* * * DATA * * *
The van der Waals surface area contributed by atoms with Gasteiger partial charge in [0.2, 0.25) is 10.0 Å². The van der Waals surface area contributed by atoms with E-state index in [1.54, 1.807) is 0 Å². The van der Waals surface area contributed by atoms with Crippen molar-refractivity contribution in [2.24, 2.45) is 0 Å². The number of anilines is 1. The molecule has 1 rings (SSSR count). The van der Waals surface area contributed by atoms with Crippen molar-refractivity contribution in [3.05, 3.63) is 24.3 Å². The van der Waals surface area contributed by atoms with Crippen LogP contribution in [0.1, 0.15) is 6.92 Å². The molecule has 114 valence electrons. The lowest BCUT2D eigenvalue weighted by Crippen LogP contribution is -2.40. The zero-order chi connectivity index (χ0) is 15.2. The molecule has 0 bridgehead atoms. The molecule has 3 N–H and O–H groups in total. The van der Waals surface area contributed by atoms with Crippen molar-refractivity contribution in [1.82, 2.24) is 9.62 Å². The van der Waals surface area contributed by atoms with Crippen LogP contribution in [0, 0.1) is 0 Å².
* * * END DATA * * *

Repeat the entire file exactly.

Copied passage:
The van der Waals surface area contributed by atoms with Gasteiger partial charge in [0.2, 0.25) is 10.0 Å². The van der Waals surface area contributed by atoms with E-state index in [1.54, 1.807) is 0 Å². The van der Waals surface area contributed by atoms with Crippen molar-refractivity contribution in [2.24, 2.45) is 0 Å². The number of anilines is 1. The molecule has 1 rings (SSSR count). The van der Waals surface area contributed by atoms with Crippen molar-refractivity contribution in [3.05, 3.63) is 24.3 Å². The van der Waals surface area contributed by atoms with Crippen LogP contribution in [0.1, 0.15) is 6.92 Å². The molecule has 114 valence electrons. The lowest BCUT2D eigenvalue weighted by Crippen LogP contribution is -2.40. The zero-order chi connectivity index (χ0) is 15.2. The molecule has 0 bridgehead atoms. The molecule has 3 N–H and O–H groups in total. The van der Waals surface area contributed by atoms with Crippen molar-refractivity contribution in [1.82, 2.24) is 9.62 Å². The van der Waals surface area contributed by atoms with Crippen LogP contribution in [0, 0.1) is 0 Å².